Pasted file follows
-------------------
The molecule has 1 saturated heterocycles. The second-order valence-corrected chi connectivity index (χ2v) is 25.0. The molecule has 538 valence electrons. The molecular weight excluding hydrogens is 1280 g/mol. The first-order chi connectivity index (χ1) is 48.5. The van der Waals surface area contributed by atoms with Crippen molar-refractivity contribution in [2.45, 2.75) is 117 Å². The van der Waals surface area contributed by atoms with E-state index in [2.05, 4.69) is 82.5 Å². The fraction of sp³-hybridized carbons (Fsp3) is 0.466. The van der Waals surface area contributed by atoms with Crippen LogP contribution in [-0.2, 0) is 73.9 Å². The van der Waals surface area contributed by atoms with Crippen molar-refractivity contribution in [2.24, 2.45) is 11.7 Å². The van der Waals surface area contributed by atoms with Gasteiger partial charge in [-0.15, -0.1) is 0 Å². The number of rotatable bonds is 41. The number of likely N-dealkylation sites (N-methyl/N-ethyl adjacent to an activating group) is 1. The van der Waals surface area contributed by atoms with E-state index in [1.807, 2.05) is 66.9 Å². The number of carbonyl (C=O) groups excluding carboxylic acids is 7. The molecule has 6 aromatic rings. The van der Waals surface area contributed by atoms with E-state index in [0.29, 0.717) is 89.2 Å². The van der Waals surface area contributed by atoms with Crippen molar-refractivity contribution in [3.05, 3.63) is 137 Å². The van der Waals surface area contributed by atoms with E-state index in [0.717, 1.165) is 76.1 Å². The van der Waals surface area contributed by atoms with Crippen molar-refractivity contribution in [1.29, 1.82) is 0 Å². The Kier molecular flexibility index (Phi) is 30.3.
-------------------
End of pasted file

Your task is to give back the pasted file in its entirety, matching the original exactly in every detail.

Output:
The molecule has 1 saturated heterocycles. The second-order valence-corrected chi connectivity index (χ2v) is 25.0. The molecule has 538 valence electrons. The molecular weight excluding hydrogens is 1280 g/mol. The first-order chi connectivity index (χ1) is 48.5. The van der Waals surface area contributed by atoms with Crippen molar-refractivity contribution in [2.45, 2.75) is 117 Å². The van der Waals surface area contributed by atoms with E-state index in [2.05, 4.69) is 82.5 Å². The fraction of sp³-hybridized carbons (Fsp3) is 0.466. The van der Waals surface area contributed by atoms with Crippen LogP contribution in [-0.2, 0) is 73.9 Å². The van der Waals surface area contributed by atoms with Crippen molar-refractivity contribution in [2.24, 2.45) is 11.7 Å². The van der Waals surface area contributed by atoms with Gasteiger partial charge in [-0.15, -0.1) is 0 Å². The number of rotatable bonds is 41. The number of likely N-dealkylation sites (N-methyl/N-ethyl adjacent to an activating group) is 1. The van der Waals surface area contributed by atoms with E-state index in [1.807, 2.05) is 66.9 Å². The number of carbonyl (C=O) groups excluding carboxylic acids is 7. The molecule has 6 aromatic rings. The van der Waals surface area contributed by atoms with E-state index in [0.29, 0.717) is 89.2 Å². The van der Waals surface area contributed by atoms with Crippen molar-refractivity contribution in [3.05, 3.63) is 137 Å². The van der Waals surface area contributed by atoms with E-state index in [0.717, 1.165) is 76.1 Å². The van der Waals surface area contributed by atoms with Crippen molar-refractivity contribution in [1.29, 1.82) is 0 Å². The Kier molecular flexibility index (Phi) is 30.3.